But Caesar really loved Rome that anything happened in Rome good or bad affected him. Like Antony said “When the poor have cried, Caesar hath wept Ambition should be made of sterner stuff. In other words Antony is just saying that Caesar really loved and cared about Rome no matter what. Lastly in Act 3 Scene 2 Mark Antony has now seen the assassination of his dear beloved Caesar and he wants to say a speech at his funeral. But in order to do this he must get in the good graces of the conspirators; therefore Rome can know what happen to their beloved Caesar.
List of characters in Julius Caesar Play Brutus - A supporter of the republic who believes strongly in a government guided by the votes of senators. While Brutus loves Caesar as a friend, he opposes the ascension of any single man to the position of dictator, and he fears that Caesar aspires to such power. Brutus’s inflexible sense of honor makes it easy for Caesar’s enemies to manipulate him into believing that Caesar must die in order to preserve the republic. While the other conspirators act out of envy and rivalry, only Brutus truly believes that Caesar’s death will benefit Rome. Unlike Caesar, Brutus is able to separate completely his public life from his private life; by giving priority to matters of state, he epitomizes Roman virtue.
Shakespeare's play Julius Caesar, retells the actions of the title character's assassination for the benefit of Rome and the aftermath of said event. The audience follows the lead up to the Assassination as well as taking a glimpse of the post-Caesar world via the perspectives of several characters, namely Brutus and Cassius, the two main conspirators of the assassination plot. Brutus and Cassius are both polar opposites, but due to careful analysis by the audience, Brutus would be a better leader in the public eye, has significant respect from the people and is nobler in his actions than Cassius. Cassius would be seem as the more devious of the two, but he lacks integrity and only assassinates Caesar out of jealously, rather than the greater good like Brutus. But due to Brutus being mislead and easily manipulated by Cassius, Brutus would be a more suitable leader to lead Post-Caesar Rome than Cassius, but not to convincingly lead the conspiracy against Caesar.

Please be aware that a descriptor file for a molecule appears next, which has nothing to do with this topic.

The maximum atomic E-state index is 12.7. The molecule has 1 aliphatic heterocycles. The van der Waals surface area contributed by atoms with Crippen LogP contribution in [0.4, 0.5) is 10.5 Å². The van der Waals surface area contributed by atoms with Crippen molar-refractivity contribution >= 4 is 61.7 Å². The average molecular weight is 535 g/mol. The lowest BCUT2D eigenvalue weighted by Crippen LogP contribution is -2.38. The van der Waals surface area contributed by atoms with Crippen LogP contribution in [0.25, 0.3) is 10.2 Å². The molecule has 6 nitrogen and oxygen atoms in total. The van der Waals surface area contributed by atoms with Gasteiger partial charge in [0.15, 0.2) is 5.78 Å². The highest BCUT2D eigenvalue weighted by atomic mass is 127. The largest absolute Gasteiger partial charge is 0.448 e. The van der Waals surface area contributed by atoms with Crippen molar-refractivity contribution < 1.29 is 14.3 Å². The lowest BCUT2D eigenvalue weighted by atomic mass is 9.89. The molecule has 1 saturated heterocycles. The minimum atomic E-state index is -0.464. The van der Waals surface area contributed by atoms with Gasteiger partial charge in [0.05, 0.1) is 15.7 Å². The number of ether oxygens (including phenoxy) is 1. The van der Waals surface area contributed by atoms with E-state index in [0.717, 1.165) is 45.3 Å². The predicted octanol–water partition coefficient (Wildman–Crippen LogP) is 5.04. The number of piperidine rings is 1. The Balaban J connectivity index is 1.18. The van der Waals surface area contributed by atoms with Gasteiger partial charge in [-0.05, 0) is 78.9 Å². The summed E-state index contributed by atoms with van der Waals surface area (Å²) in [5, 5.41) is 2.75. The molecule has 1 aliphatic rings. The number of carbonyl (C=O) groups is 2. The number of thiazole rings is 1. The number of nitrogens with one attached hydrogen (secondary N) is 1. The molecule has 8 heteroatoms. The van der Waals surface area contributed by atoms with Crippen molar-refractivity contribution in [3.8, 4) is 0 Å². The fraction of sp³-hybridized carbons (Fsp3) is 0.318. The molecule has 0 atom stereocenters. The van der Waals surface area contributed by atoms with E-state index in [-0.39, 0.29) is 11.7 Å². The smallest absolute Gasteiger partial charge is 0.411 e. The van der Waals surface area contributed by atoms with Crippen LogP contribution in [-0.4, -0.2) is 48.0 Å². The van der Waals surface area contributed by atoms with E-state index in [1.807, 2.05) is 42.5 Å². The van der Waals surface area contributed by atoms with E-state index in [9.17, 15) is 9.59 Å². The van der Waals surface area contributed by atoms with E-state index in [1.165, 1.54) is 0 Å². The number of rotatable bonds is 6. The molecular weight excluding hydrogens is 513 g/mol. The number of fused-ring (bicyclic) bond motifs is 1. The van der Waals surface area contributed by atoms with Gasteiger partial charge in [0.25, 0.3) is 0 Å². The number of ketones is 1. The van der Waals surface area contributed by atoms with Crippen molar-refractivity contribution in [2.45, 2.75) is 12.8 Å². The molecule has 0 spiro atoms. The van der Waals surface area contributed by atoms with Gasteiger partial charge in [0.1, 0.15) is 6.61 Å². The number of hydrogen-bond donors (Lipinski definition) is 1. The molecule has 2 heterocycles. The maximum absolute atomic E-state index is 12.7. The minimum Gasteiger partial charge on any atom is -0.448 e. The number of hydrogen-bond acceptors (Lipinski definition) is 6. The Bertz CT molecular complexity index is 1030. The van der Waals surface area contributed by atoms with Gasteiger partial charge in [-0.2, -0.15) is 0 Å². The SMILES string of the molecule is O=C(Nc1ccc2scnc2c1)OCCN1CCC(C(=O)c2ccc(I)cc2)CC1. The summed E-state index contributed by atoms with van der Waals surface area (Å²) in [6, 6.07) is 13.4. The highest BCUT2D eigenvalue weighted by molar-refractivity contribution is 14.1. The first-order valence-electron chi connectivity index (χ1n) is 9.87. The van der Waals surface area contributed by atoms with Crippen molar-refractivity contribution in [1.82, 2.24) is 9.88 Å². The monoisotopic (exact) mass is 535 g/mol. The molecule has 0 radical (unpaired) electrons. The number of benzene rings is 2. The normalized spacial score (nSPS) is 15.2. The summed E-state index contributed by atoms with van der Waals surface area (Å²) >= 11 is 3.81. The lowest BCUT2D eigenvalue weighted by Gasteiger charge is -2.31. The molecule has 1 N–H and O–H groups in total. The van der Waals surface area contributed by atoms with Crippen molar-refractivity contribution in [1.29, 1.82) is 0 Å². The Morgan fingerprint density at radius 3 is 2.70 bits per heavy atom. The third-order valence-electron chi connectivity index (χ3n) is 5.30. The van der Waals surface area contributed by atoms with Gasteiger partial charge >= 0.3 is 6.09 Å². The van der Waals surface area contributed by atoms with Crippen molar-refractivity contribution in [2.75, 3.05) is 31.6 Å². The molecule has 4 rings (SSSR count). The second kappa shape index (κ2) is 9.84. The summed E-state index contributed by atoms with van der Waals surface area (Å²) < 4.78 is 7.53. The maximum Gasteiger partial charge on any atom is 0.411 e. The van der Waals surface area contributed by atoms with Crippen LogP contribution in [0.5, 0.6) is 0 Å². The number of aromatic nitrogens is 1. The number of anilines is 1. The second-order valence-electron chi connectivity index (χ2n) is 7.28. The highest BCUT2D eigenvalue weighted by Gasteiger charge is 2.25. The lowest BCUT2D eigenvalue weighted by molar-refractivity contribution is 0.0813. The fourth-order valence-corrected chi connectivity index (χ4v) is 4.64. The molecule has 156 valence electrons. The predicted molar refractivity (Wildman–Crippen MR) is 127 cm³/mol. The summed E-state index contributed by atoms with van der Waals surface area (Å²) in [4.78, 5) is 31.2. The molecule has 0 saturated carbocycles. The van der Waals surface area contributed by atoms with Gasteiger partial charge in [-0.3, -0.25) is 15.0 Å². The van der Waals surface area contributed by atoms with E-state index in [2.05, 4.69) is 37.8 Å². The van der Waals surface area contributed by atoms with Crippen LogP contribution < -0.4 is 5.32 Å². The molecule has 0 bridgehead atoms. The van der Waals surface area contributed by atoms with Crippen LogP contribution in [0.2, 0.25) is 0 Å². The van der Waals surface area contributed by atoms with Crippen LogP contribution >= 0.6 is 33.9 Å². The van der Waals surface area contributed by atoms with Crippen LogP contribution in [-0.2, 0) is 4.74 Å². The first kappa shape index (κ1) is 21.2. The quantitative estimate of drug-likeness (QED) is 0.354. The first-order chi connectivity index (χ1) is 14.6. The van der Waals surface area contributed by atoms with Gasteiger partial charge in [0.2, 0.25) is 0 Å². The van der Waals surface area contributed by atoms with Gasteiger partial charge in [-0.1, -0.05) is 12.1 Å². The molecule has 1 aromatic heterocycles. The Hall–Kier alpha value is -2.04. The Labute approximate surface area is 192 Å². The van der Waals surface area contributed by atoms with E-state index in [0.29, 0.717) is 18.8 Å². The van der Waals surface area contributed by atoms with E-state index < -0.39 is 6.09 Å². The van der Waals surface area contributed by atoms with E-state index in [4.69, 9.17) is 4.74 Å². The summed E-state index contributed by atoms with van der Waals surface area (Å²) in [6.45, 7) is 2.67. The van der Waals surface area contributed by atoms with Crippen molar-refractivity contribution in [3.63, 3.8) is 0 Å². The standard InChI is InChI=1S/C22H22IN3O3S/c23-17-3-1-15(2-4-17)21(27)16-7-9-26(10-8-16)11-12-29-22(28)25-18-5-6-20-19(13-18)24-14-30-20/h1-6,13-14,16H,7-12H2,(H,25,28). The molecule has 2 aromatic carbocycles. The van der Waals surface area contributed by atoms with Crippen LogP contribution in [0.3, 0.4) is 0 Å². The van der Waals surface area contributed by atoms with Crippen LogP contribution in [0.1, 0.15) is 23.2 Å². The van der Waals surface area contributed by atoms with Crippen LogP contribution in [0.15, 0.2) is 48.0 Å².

However, the Roman plebeians are significant in the decision over who is going to rule over Rome, Portia is significant in helping the reader understand Brutus’s character better, and Calpurnia is significant in discovering the man that Caesar really is. The minor characters in Shakespeare’s play, Julius Caesar, are not that significant to the advancement of the plot, but rather contribute to the development of the main characters. The Roman plebeians play a large part in the changes of the leadership in Rome, both directly and indirectly. This is seen as the Roman plebeians enjoy Caesars rein as the head of Rome, celebrating after he defeats Pompey. The Cobbler explains to Flavius, “But indeed, sir, we make holiday to see / Caesar and to rejoice in his triumph.